14. As an “amateur coach”, who will probably never train any one other than his immediate family but has a strong desire to learn all he can about strength and conditioning coaching, I am looking forward to this up coming discussion. I am hesitant to enter the discussion due to fear of bringing down the talk to a lower level, but I see this as an opportunity to pick some brains of some really smart people. So with that said I submit the following list of questions to be added for clarification:

    Is the athlete in season or out of season?
    What is the time frame to meet the athlete’s goals? When do they need to peak?
    What lifts is the athlete proficient in (back squat, military press, deadlift, snatch, C&J, etc….) and how long have they been weight training? If they can’t perform a basic exercise technically correct then more advanced exercises should be avoided.
    History of injuries and current condition of affected areas?
    Other medical conditions that could affect training? (i.e. diabetes, heart conditions, hiv, mental depression ….)

  15. Rod said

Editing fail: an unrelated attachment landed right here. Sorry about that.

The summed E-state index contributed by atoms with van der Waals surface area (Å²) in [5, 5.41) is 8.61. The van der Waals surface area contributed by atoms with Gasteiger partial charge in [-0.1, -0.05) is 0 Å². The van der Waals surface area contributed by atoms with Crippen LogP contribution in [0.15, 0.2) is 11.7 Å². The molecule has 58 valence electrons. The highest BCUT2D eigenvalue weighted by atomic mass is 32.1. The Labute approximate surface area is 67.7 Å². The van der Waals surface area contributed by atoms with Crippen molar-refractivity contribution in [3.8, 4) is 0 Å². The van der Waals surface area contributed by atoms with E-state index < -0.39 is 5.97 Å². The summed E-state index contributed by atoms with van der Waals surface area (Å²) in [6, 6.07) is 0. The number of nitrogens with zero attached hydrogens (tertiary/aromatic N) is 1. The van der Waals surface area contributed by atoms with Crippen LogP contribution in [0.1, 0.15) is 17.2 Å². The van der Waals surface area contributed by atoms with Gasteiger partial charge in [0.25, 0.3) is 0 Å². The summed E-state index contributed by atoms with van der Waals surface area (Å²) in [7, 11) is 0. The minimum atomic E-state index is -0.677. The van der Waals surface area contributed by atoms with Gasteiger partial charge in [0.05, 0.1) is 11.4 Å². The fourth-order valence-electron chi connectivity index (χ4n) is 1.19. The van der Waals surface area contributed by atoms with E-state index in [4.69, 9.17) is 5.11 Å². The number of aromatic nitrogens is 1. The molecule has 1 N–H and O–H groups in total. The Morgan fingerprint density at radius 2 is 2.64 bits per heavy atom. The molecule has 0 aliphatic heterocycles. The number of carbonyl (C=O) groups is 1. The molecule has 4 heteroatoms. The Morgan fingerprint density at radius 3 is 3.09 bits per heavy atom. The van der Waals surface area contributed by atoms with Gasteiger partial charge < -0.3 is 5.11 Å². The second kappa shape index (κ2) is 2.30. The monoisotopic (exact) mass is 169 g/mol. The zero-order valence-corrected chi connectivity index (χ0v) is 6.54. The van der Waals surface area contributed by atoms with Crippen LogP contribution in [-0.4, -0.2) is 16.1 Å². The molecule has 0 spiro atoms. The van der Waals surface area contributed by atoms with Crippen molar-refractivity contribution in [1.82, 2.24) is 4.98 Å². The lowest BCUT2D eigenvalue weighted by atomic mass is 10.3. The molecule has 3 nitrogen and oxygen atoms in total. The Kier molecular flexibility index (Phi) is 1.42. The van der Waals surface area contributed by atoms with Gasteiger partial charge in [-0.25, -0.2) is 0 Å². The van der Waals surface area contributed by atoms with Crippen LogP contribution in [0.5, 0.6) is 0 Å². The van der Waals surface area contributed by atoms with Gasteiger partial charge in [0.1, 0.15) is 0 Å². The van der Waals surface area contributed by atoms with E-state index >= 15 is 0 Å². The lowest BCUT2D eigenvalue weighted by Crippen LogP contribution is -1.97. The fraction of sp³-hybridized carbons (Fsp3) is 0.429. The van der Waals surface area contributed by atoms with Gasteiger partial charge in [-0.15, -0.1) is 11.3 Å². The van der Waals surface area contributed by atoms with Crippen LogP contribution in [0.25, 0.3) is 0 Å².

As an “amateur coach”, who will probably never train any one other than his immediate family but has a strong desire to learn all he can about strength and conditioning coaching, I am looking forward to this up coming discussion. I am hesitant to enter the discussion due to fear of bringing down the talk to a lower level, but I see this as an opportunity to pick some brains of some really smart people.
    If we’ve learned anything from this blog (and we haven’t) it’s that no contributor, question or answer is is too dumb or pitched at too low a level to have its place here.

  16. I know this has’nt been asked directly or will be discovered in testing, unless they’re a total total noob knowing their bench, squat or deadlift and or clean vs their bodyweight would be nice

  17. Will Wayland said